1010 words - 4 pages New Criticism of Cry, the Beloved Country      Cry, the Beloved Country, by Alan Paton can be effectively analyzed using the theory of New Criticism. When beginning to look at the text one must remember not to any attempt to look at the author’s relationship to the work, which is called "intentional fallacy" or make any attempt to look at the reader’s response to the work, which is called the "affective fallacy." First, the central theme of

Deterioration of the Tribal System in Cry, the beloved Country

1707 words - 7 pages Throughout the entirety of the novel one of the main points that Paton stresses very heavily is the fact that the tribal system was and is continuing to do deteriorate from start to finish. While his points of view and his opinions on the crumbling of the system are irrelevant Paton does make a fair point in saying that the tribal system and he shows it in various yet numerous parts in the book. Even from the first chapter of the book when

The White Man's Fear Depicted in Cry, the Beloved Country by Alan Paton

859 words - 3 pages emancipation from oppression and fear acts to show both its unpredictable yet unavoidable, and beneficial properties. In conclusion, through the use of a motif and symbolism in chapter 36 or Cry the Beloved Country, Alan Paton is able to relay the message that the Afrikaners’ binds them and until they are able to feel compassion for those they oppress, they will continue to be held in captivity by their minds. The lives of these white men and

Inevitability of Change Revealed in Cry, the Beloved Country

1158 words - 5 pages Inevitability of Change Revealed in Cry, the Beloved Country   Things grow old and die.  Change is inevitable:  a candle will eventually burn out, trees will fall to the ground, and mountains will crumble to the sea.  This inescapable process is clearly illustrated by the character Stephen Kumalo in the book Cry, the Beloved Country, by Alan Paton.  The Kumalo seen in the beginning of the book is a completely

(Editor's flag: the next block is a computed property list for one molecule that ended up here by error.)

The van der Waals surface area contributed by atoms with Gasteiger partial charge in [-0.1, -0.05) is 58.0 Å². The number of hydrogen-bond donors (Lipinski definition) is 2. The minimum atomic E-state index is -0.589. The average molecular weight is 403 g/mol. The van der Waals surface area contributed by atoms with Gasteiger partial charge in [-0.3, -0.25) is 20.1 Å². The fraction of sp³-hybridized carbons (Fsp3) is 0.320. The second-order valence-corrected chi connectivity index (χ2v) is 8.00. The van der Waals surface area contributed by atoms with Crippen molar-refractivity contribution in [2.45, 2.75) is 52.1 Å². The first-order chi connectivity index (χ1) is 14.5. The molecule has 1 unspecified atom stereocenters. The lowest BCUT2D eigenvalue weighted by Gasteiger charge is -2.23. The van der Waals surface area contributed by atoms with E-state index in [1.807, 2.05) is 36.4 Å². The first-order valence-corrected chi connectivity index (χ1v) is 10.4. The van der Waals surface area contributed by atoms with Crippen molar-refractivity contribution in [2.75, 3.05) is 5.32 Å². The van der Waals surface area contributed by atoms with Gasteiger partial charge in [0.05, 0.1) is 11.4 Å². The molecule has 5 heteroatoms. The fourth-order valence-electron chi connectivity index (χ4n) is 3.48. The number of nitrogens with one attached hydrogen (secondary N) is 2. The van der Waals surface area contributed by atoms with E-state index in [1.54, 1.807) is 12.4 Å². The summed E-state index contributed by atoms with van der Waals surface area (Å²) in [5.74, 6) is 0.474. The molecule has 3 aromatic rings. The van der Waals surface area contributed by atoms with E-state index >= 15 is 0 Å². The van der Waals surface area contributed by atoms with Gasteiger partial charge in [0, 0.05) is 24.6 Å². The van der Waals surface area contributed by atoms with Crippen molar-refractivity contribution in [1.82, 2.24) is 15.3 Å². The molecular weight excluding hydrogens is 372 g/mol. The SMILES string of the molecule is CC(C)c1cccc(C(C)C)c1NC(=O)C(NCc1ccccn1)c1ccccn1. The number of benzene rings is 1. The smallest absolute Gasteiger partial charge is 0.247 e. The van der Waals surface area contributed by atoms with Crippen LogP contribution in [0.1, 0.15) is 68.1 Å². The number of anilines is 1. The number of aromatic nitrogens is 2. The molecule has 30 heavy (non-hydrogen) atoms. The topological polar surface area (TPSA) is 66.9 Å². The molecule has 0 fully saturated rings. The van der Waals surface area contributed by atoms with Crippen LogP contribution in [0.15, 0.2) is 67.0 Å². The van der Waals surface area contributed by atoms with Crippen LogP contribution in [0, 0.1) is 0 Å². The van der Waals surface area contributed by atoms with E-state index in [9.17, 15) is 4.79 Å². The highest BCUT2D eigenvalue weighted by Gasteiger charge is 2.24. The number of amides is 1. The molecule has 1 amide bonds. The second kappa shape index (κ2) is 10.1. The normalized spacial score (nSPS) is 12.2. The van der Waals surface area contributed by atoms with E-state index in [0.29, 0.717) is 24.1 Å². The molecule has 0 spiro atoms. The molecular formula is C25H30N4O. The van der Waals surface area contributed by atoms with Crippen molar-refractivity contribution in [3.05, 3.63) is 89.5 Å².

Detailed Study of Passage in Cry, the Beloved Country

1044 words - 4 pages Detailed Study #2 Cry, the Beloved Country In this passage, the author details the reactions of parents who receive letters about and from their son who is soon to be executed. This extract contains three sections, all of about the same length. The first paragraph in the excerpt contains only one character, Stephen Kumalo, who has opened one of four letters which he has received and grieves over the news that his son will be hanged. He

Africa: Cry the Beloved Country

1791 words - 7 pages FCA's:-Completely summarize plot-Discusses at least 2 themes-Uses at least three quotes from the bookThe book "Cry, the Beloved Country" by Alan Paton is a book about agitation and turmoil between both whites and blacks over the white segregation policy called apartheid. The book describes how the understanding between whites and blacks can end mutual fear and aggression; and bringing reform and hope to a small community of Ndotcheni as well as

Cry, the Beloved Country Essay

2052 words - 9 pages In this marvelous novel, Theophilus Msimangu gives us his one hope for his country. Msimangu says, “I see one hope for our country, and that is all white men and black men, desiring neither power or money, but desiring only for the good of their country, come together to work for it.” This is a powerful quote spoken by Msimangu which reflects among his character throughout the book. Msimangu hoped for people living in South Africa to forget

Similar Essays

Fear, Injustice And Family In Cry, The Beloved Country

1710 words - 7 pages Nothing is ever perfect. All systems have their flaws. Sometimes more flaws than any good. That was the way it was in South Africa during the apartheid, people had to break away from the family and their tradition just to get food and a little money. The corrupt government spread ideas of inequality and injustice, forcing people to live in fear of their lives. In his protest novel, Cry, the Beloved Country, Alan Paton uses the interaction of

Cry The Beloved Country Essay

992 words - 4 pages In South Africa there have been many injustices in the past years but the real tragedy is that people realize that these problems are there but has not tried to eliminate them. In Cry, the Beloved Country by Alan Paton the tribe has been broken through the actions of mass amounts of people but when it comes to making the future better only a few individuals step up to the plate. In all parts of South Africa people carry out there daily lives

Cry The Beloved Country Essay

900 words - 4 pages Cry the Beloved Country “Cry for the broken tribe, for the law and the custom is gone. Cry, the beloved country, these things are not yet at an end (Paton, 105).” In Cry, the Beloved Country, it is 1946 and the land reserved for blacks in Ndotsheni, a part of South Africa, is drying up. In the novel written by Alan Paton, young men and women begin to leave Ndotsheni for the new city Johannesburg. One of those gone is John Kumalo, a

Cry, The Beloved Country Essay

669 words - 3 pages In the 1940s, South Africa was under the cloud of violence and racism. "Cry, The Beloved Country" gives the reader the perfect perspective on the breakdown in the native tribe, the cause of violence in South Africa and the restoration of South Africa. The Tribal breakdown started when the whites pitilessly pushed the blacks out of their hometown where the land was so rich that it could be even referred as "holy, being even as it